Michael Vadon via Wikimedia Commons

In Charlottesville, Virginia, in 2017, protesters peacefully gathered to support and oppose the removal of a Confederate monument in the public square. A white supremacist intentionally drove his car into the protesters, killing one and injuring five. Then-President Donald Trump, during a press conference about the tragedy, said: “I’ve condemned neo-Nazis. I’ve condemned many different groups. But not all of those people were neo-Nazis, believe me. … And I’m not talking about the neo-Nazis and the white nationalists — because they should be condemned totally. But you had many people in that group other than neo-Nazis and white nationalists.” He also said, “You had some very bad people in that group, but you also had people that were very fine people, on both sides.”

Critics ignored the “and I’m not talking about” part and accused Trump of defending the attacker and violent protesters as “very fine people on both sides.” That lie has become an article of faith for Trump haters.

In March, President Joe Biden, in Brussels, Belgium, repeated the lie. At a press conference, ostensibly about Ukraine, Biden told the world that Trump’s alleged racist response to Charlottesville inspired Biden to enter the 2020 presidential race: “I had no intention of running for president again, and — until I saw those folks coming out of the fields in Virginia carrying torches and carrying Nazi banners and literally singing the same vile rhyme that they used in Germany in the early ’20s or ’30s. …

“And then, when the gentleman you mentioned (Trump) was asked what he thought — and a young woman was killed, a protester — and he asked — was asked what he thought, he said, ‘There are very good people on both sides.’ And that’s when I decided I wasn’t going to be quiet any longer.”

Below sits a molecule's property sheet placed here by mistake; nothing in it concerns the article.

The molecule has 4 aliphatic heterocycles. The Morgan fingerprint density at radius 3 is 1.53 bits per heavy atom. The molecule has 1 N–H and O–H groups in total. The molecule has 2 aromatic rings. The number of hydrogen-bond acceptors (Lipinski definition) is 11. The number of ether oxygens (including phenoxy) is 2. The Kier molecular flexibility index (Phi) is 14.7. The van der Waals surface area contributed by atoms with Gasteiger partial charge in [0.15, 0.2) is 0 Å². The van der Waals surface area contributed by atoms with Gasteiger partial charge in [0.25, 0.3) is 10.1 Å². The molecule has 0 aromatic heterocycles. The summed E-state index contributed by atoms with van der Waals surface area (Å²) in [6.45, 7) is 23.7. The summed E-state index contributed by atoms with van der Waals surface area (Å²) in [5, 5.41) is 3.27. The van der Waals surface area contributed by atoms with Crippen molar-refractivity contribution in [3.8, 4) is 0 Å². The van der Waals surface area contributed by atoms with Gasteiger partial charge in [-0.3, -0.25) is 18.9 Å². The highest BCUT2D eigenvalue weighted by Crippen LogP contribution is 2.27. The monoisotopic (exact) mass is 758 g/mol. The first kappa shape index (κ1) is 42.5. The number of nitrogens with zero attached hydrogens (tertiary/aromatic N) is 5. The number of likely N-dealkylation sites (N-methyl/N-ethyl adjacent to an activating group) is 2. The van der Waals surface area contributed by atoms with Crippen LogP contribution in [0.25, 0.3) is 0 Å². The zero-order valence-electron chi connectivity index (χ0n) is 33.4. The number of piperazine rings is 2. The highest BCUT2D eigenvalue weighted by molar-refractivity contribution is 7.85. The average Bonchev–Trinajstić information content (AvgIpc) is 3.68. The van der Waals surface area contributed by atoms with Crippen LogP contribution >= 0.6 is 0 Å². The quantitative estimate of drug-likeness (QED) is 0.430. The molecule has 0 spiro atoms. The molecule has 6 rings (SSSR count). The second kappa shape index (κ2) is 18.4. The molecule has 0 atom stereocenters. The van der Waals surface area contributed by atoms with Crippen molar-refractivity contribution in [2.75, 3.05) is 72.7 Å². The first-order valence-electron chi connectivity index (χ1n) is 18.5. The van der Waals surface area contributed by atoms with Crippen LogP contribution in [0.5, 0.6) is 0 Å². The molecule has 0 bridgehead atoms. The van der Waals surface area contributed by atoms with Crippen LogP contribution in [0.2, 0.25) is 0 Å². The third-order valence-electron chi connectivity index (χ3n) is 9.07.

In fact, two CNN hosts, Jake Tapper and Michael Smerconish, have admitted that the Trump-defended-white-supremacists-by-saying-there-were-very-fine-people-on-both-sides narrative is wrong. Tapper, in August 2020, three years  after the events in Charlottesville, tweeted, “So (Trump is)  not  saying that the neo-Nazis and white supremacists are very fine people, but he is saying people protesting alongside those neo-Nazi and white supremacists are very fine people.” Smerconish, on his radio show, on March 27, 2019, more than a year and a half after Charlottesville, said: “Within the last 10 days, I know that I made reference to those words from the president, and I had a phone caller who called and said, ‘That is not what the president said.’ Now, having invested the time to go back and (reexamine) the tape, I think the caller’s right.”

Yet guests on CNN continue to say otherwise —  with no pushback.

Biden, in 2019, claimed that Trump never “utter(ed) a word of condemnation” of white supremacy and bigotry. Exactly how many times must he do so?

In a 1991 interview with Larry King, Trump criticized the voters supporting Louisiana gubernatorial candidate David Duke, a former grand wizard of the Ku Klux Klan: “I hate seeing what it represents, but I guess it just shows there’s a lot of hostility in this country.”

In April 2017, Trump said, “Recent threats targeting Jewish community centers and vandalism of Jewish cemeteries, as well as last week’s shooting in Kansas City, remind us that while we may be a nation divided on policies, we are a country that stands united in condemning hate and evil in all of its very ugly forms.”

In August 2017, Trump said: “We condemn in the strongest possible terms this egregious display of hatred, bigotry and violence. It has no place in America.”

In August 2018, Trump tweeted: “The riots in Charlottesville a year ago resulted in senseless death and division. … I condemn all types of racism and acts of violence.”

In April 2019, Trump said: “We forcefully condemn the evil of antisemitism and hate. It must be defeated.”

In 2000, Trump called Duke “a bigot, a racist, a problem.”

Is there any chance we can finally put to rest the Charlottesville lie?

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